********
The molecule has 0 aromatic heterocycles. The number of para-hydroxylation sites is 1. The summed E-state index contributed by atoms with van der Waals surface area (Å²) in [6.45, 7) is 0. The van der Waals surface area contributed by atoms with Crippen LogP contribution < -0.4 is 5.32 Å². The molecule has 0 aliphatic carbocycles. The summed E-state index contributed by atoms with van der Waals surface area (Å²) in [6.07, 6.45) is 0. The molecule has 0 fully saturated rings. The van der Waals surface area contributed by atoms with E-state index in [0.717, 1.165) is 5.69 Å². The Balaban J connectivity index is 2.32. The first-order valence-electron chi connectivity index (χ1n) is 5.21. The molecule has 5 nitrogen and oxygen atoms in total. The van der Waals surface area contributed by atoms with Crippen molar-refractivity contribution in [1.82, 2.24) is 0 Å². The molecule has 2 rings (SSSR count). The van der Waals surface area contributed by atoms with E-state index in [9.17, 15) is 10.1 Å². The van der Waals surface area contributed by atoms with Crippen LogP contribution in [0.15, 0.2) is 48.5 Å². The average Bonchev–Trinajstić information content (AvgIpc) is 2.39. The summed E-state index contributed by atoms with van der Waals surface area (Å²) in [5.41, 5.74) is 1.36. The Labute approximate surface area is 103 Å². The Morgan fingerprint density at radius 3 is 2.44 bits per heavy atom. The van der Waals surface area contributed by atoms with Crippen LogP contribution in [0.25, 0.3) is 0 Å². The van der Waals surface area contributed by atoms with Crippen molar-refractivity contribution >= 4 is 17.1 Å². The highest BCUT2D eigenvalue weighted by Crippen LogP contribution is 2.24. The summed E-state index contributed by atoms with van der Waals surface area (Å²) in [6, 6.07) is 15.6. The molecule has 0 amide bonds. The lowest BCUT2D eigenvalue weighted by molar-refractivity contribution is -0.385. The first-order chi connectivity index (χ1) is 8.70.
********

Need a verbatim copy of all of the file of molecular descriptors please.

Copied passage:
The molecule has 0 aromatic heterocycles. The number of para-hydroxylation sites is 1. The summed E-state index contributed by atoms with van der Waals surface area (Å²) in [6.45, 7) is 0. The van der Waals surface area contributed by atoms with Crippen LogP contribution < -0.4 is 5.32 Å². The molecule has 0 aliphatic carbocycles. The summed E-state index contributed by atoms with van der Waals surface area (Å²) in [6.07, 6.45) is 0. The molecule has 0 fully saturated rings. The van der Waals surface area contributed by atoms with E-state index in [0.717, 1.165) is 5.69 Å². The Balaban J connectivity index is 2.32. The first-order valence-electron chi connectivity index (χ1n) is 5.21. The molecule has 5 nitrogen and oxygen atoms in total. The van der Waals surface area contributed by atoms with Crippen molar-refractivity contribution in [1.82, 2.24) is 0 Å². The molecule has 2 rings (SSSR count). The van der Waals surface area contributed by atoms with E-state index in [9.17, 15) is 10.1 Å². The van der Waals surface area contributed by atoms with Crippen LogP contribution in [0.15, 0.2) is 48.5 Å². The average Bonchev–Trinajstić information content (AvgIpc) is 2.39. The summed E-state index contributed by atoms with van der Waals surface area (Å²) in [5.41, 5.74) is 1.36. The Labute approximate surface area is 103 Å². The Morgan fingerprint density at radius 3 is 2.44 bits per heavy atom. The van der Waals surface area contributed by atoms with Crippen LogP contribution in [0.25, 0.3) is 0 Å². The van der Waals surface area contributed by atoms with Crippen molar-refractivity contribution >= 4 is 17.1 Å². The highest BCUT2D eigenvalue weighted by Crippen LogP contribution is 2.24. The summed E-state index contributed by atoms with van der Waals surface area (Å²) in [6, 6.07) is 15.6. The molecule has 0 amide bonds. The lowest BCUT2D eigenvalue weighted by molar-refractivity contribution is -0.385. The first-order chi connectivity index (χ1) is 8.70.